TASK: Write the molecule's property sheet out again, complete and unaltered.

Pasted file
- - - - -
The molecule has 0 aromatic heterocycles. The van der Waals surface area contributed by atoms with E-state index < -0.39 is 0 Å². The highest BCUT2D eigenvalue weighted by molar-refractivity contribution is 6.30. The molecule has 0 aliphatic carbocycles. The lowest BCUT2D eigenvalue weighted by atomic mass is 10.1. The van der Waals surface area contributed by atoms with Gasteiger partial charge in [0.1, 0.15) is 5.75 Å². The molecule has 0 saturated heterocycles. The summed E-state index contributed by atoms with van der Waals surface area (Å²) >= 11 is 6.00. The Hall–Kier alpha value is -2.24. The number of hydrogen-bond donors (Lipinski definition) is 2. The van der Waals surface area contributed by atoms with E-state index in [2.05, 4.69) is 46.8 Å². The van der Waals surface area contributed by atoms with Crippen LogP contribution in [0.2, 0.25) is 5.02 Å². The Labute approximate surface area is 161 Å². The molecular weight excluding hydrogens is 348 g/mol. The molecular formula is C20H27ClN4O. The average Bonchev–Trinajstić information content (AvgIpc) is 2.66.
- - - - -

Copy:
The molecule has 0 aromatic heterocycles. The van der Waals surface area contributed by atoms with E-state index < -0.39 is 0 Å². The highest BCUT2D eigenvalue weighted by molar-refractivity contribution is 6.30. The molecule has 0 aliphatic carbocycles. The lowest BCUT2D eigenvalue weighted by atomic mass is 10.1. The van der Waals surface area contributed by atoms with Gasteiger partial charge in [0.1, 0.15) is 5.75 Å². The molecule has 0 saturated heterocycles. The summed E-state index contributed by atoms with van der Waals surface area (Å²) >= 11 is 6.00. The Hall–Kier alpha value is -2.24. The number of hydrogen-bond donors (Lipinski definition) is 2. The van der Waals surface area contributed by atoms with E-state index in [2.05, 4.69) is 46.8 Å². The van der Waals surface area contributed by atoms with Crippen LogP contribution in [0.2, 0.25) is 5.02 Å². The Labute approximate surface area is 161 Å². The molecular weight excluding hydrogens is 348 g/mol. The molecular formula is C20H27ClN4O. The average Bonchev–Trinajstić information content (AvgIpc) is 2.66.